HomeThe German chancellor and the outbreak of warPagina 97

JPEG (Deze pagina), 585.11 KB

TIFF (Deze pagina), 5.78 MB

PDF (Volledig document), 76.42 MB

l they would show that Sir Edward Grey, while ,
professing to desire peace, was secretly trying i
to stir up war. It is an essential part of
that picture of Sir Edward Grey as a malign S
and machiavellian figure against which Pro- ’
fessor Delbrück protests. Glaukos will have ·
none of this. But how characteristic is the
whole procedure. Glaukos tells us that this
English proposal seemed predestined to bring E
. , . 9
about a peaceiul solution. Tne German semi- s
official organ tells us that the British Govern- '
ment, in putting forward this proposal, had A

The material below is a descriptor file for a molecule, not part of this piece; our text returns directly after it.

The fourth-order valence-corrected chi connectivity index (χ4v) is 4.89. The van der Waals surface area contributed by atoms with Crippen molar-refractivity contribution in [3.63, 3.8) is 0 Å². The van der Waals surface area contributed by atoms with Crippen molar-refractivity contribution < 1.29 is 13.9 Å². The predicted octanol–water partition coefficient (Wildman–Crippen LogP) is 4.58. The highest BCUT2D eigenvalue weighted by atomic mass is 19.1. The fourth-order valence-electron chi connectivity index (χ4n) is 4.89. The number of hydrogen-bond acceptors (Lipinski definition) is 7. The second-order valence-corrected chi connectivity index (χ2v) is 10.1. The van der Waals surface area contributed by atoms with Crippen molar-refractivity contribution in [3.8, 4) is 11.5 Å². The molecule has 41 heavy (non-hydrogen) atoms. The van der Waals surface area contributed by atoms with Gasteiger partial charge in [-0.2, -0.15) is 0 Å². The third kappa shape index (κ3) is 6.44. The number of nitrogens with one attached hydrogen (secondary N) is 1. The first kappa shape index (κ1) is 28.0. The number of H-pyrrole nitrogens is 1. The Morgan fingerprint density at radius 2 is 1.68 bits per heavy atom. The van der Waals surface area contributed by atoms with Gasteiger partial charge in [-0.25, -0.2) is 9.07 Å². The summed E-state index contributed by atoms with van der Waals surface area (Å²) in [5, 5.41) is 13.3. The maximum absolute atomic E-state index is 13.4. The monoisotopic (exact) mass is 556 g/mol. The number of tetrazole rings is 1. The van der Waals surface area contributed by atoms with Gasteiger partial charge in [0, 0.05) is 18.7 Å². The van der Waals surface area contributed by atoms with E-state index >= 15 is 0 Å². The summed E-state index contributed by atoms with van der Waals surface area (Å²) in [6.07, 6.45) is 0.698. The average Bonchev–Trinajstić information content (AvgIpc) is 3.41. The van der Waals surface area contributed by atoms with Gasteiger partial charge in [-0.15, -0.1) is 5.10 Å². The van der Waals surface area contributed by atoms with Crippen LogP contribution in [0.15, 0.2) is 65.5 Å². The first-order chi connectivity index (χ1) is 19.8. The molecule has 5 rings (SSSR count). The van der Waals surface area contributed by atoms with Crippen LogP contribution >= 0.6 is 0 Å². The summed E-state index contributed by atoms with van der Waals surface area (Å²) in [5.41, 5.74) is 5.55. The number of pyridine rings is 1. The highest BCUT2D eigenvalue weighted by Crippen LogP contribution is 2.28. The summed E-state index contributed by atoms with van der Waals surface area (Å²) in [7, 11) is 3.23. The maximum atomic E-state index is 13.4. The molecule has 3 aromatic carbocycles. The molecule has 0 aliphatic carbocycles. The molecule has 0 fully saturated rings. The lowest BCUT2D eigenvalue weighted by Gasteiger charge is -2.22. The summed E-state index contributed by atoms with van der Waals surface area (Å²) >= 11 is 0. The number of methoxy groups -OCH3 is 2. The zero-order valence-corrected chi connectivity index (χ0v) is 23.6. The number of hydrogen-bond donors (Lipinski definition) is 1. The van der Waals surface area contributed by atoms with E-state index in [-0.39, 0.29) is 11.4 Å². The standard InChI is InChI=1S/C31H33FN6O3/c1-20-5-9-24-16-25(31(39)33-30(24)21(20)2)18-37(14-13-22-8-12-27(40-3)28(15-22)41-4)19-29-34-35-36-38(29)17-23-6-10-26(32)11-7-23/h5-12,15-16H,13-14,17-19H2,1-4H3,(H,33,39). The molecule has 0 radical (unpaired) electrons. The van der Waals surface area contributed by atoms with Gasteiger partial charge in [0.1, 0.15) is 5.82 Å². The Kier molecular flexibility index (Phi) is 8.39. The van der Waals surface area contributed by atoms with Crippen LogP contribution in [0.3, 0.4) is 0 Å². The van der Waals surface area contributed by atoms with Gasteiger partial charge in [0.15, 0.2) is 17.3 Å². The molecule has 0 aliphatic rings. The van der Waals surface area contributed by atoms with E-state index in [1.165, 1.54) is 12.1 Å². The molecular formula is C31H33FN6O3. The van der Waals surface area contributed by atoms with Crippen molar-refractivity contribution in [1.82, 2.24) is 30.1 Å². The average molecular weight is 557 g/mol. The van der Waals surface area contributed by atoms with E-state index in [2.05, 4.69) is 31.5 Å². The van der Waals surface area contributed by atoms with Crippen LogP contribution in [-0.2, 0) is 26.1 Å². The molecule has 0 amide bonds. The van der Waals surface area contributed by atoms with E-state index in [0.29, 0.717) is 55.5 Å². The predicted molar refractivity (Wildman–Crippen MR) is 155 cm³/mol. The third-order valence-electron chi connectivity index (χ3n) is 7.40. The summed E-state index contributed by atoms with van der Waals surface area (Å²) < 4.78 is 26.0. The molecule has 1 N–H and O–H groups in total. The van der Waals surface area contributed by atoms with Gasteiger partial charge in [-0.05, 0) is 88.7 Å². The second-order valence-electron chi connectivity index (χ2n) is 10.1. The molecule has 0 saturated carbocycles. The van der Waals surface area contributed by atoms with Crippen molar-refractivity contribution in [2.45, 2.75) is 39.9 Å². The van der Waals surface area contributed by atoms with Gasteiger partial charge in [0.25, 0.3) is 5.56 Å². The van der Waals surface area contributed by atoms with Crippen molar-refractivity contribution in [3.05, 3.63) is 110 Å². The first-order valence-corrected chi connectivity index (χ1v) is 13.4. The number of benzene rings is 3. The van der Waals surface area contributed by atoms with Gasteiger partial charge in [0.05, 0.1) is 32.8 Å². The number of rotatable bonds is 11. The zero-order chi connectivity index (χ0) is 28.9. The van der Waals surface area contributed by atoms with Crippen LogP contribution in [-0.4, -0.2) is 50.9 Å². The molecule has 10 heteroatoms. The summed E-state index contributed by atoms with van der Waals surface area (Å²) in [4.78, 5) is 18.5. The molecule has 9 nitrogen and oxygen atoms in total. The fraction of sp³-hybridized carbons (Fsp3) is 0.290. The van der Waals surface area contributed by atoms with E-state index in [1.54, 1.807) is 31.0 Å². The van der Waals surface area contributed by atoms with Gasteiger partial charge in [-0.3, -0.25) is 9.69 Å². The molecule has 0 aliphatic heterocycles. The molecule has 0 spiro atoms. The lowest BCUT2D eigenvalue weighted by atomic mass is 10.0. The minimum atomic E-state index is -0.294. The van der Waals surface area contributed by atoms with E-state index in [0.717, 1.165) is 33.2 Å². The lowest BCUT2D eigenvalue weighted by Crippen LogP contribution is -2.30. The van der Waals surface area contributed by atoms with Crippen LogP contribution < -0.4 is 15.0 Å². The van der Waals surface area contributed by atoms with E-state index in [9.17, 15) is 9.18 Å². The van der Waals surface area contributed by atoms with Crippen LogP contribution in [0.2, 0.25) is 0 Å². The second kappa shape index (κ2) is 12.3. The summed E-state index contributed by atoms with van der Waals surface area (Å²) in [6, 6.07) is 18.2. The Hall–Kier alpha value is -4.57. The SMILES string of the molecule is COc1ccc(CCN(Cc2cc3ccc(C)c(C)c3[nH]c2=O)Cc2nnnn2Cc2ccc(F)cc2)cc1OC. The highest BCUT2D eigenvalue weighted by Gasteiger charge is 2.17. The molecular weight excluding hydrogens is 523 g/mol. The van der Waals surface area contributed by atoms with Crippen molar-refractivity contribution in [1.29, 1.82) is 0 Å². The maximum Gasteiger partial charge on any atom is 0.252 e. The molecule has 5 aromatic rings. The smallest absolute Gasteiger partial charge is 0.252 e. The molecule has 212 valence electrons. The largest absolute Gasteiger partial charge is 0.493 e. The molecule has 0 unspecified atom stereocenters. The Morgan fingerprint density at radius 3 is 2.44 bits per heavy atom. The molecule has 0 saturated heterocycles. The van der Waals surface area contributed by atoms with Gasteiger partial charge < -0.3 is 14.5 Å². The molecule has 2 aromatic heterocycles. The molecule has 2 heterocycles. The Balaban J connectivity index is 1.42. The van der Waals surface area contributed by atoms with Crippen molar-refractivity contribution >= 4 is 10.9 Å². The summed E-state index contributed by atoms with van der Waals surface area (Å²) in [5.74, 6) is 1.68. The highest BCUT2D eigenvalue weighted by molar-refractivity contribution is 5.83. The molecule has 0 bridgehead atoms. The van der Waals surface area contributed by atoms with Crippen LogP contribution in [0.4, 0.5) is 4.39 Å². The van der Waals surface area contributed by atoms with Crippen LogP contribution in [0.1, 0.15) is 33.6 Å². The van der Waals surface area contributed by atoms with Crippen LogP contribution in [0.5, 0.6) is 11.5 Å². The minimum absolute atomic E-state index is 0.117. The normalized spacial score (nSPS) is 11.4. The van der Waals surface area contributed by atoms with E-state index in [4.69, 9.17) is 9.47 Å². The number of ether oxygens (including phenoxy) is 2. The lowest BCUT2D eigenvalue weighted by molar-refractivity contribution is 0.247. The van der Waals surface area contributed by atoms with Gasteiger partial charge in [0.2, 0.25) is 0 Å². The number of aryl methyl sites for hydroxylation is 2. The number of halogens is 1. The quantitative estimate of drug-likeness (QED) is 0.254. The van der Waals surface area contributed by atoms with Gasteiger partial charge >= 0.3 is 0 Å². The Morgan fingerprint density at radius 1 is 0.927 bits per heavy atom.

become more Russian than the Czar and i
desired to make a compromise impossible
under any circumstances. It would be well
y if German controversialists would at least
i agree among themselves upon their own case.
‘ That they cannot do so is the best evidence {
of the absolute nullity of it. When it is #
desired to show the villainy of the British
Government, one interpretation is given to
¥ this proposal; when the exigency of the
moment makes it necessary to throw the
blame on Russia, we have a totally incon· Ei
sistent interpretation.
Let us now accept Glaukos’ view of this .
proposal, which is, of course, the correct one.
It was, as he says, a real effort to bring about

l Q.